As we’ve already established, this is the time when most of your power is provided and so the gluteal muscles play a key role.

Hip thrusts and squats are the most common gym exercise that will work your gluteal muscles.

Quadriceps & Hamstrings

The Quadriceps and Hamstrings include the Rectus Femoris, Vastus Lateralis, Vastus Mediallis, Biceps Femoris, and Semimembranosus. These all play a very similar role to that of the gluteal muscles, however, are not as powerful. They start their action a little earlier on in the pedal, starting the motion for the gluteal muscles to take over.

The leg press is the most common gym exercise that will work the Quadriceps and Hamstrings.

Posterior Calf

The calf muscles, specifically those in the back of the calf (The Soleus, Gastrocnemius Medialis, and Gastrocnemius Lateralis), are much weaker than those of the gluteal region or quadriceps. While these muscles try their best to help out with the downward pedal, their main role starts once the pedals get down to the 4 o’clock region of the pedal, bringing them across the finish line to at the six o’clock portion of the pedal stroke.

Calf raises are the most common gym exercises that will work your posterior calf

Anterior Calf

After you have reached the bottom of your pedal stroke, the anterior calf’s (front of the calf’s) job is to bring the pedals back up and around, reloading the crank for another go-around. The tibialis anterior is located on the front side of the calf and is a real workhorse from that six to nine o’clock range when it is the only muscle working to move your leg.

Toe raises are the most common gym exercise that will work your anterior calf

Which muscles are involved in which element of the pedal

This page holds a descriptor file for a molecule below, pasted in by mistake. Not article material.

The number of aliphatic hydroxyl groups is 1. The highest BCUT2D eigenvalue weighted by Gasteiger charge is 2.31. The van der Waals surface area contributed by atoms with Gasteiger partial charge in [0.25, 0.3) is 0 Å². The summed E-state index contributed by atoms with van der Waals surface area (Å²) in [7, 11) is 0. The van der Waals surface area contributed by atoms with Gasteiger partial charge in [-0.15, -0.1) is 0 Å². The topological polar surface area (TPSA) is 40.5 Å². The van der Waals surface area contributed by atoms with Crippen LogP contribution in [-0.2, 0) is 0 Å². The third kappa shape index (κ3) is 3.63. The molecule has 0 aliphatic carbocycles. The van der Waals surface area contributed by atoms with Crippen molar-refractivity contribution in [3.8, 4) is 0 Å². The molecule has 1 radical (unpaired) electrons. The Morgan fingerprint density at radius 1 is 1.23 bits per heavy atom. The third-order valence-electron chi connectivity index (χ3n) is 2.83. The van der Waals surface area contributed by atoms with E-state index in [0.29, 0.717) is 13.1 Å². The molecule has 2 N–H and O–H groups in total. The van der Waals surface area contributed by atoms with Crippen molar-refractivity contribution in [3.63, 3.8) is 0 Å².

If you take a look at the image below, I’ve summarised which part of the pedal each of the main muscles that we’ve talked about are involved in. Remember, this won’t show you how much work each muscle is doing, just which part of the pedal they work during. The main body of your power comes from the 12 o’clock to 4 o’clock sections of the stroke.

Summary of what weight lifting exercises train different cycling muscles

If you want to train these specific muscles, try some of the exercises we’ve suggested below which focus predominately on these main areas. Also, make sure to take a look at our article on how to build muscle while cycling.

AreaExercise
Gluteal MusclesSquats
Hip Thrusts
Quadriceps & HamstringsLeg Press
Posterior CalfCalf Raises
Anterior CalfToe Raises

What muscles does cycling tone?

Muscle tone is not really a well-defined term. In reality, it just means having a low enough body fat percentage in the area in question that allows you to see the underlying muscle. Tone, therefore, comes as a result of low body fat and high muscle mass.

Therefore any of the muscles that cycling works on can become “toned”, as long as you have a low enough body fat percentage to be able to see the underlying muscle.

When it comes to cycling specifically, the first area you will likely notice become toned is your calves. This area has minimal fat deposits compared to other areas such as your thigh or buttocks, and as such any training you do in this area (either on the bike or in the gym) will result in quicker results if toning is your goal.

Overall

As you can see, many different muscle groups are used for cycling. However, the ones you use most and those that you are most likely to see changes in reside in your leg.

The gluteal (buttock muscles) apply the most force of any of your other muscles while cycling, however, your calf muscles (soleus and gastrocnemius) are the most likely to appear toned.

Mark Holmes

30-year-old doctor with an interest in cycling, bikepacking, and statistics.